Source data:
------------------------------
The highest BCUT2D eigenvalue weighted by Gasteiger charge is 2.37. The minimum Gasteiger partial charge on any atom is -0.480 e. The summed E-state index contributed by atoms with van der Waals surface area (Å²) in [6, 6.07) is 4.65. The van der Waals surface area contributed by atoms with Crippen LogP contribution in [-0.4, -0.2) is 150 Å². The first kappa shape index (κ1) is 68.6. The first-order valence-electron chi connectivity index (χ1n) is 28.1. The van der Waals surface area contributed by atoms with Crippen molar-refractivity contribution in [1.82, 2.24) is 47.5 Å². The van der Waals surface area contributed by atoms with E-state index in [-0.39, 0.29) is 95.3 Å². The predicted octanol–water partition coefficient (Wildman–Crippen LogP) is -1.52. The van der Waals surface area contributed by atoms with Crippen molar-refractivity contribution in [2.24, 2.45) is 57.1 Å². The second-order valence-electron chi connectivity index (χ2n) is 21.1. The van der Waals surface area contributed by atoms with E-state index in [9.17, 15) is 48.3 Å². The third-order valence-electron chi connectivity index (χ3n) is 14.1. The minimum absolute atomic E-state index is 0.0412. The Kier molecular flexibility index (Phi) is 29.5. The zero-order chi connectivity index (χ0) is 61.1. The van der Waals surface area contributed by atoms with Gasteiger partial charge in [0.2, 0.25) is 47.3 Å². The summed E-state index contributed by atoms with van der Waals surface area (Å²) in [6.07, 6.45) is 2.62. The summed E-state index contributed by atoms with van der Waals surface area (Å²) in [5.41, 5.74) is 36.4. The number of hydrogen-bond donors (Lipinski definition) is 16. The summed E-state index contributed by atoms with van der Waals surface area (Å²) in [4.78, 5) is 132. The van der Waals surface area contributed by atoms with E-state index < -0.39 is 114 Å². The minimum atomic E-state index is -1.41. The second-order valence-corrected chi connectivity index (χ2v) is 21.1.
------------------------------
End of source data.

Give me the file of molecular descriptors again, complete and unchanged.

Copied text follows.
The highest BCUT2D eigenvalue weighted by Gasteiger charge is 2.37. The minimum Gasteiger partial charge on any atom is -0.480 e. The summed E-state index contributed by atoms with van der Waals surface area (Å²) in [6, 6.07) is 4.65. The van der Waals surface area contributed by atoms with Crippen LogP contribution in [-0.4, -0.2) is 150 Å². The first kappa shape index (κ1) is 68.6. The first-order valence-electron chi connectivity index (χ1n) is 28.1. The van der Waals surface area contributed by atoms with Crippen molar-refractivity contribution in [1.82, 2.24) is 47.5 Å². The van der Waals surface area contributed by atoms with E-state index in [-0.39, 0.29) is 95.3 Å². The predicted octanol–water partition coefficient (Wildman–Crippen LogP) is -1.52. The van der Waals surface area contributed by atoms with Crippen molar-refractivity contribution in [2.24, 2.45) is 57.1 Å². The second-order valence-electron chi connectivity index (χ2n) is 21.1. The van der Waals surface area contributed by atoms with E-state index in [9.17, 15) is 48.3 Å². The third-order valence-electron chi connectivity index (χ3n) is 14.1. The minimum absolute atomic E-state index is 0.0412. The Kier molecular flexibility index (Phi) is 29.5. The zero-order chi connectivity index (χ0) is 61.1. The van der Waals surface area contributed by atoms with Gasteiger partial charge in [0.2, 0.25) is 47.3 Å². The summed E-state index contributed by atoms with van der Waals surface area (Å²) in [6.07, 6.45) is 2.62. The summed E-state index contributed by atoms with van der Waals surface area (Å²) in [5.41, 5.74) is 36.4. The number of hydrogen-bond donors (Lipinski definition) is 16. The summed E-state index contributed by atoms with van der Waals surface area (Å²) in [4.78, 5) is 132. The van der Waals surface area contributed by atoms with E-state index < -0.39 is 114 Å². The minimum atomic E-state index is -1.41. The second-order valence-corrected chi connectivity index (χ2v) is 21.1.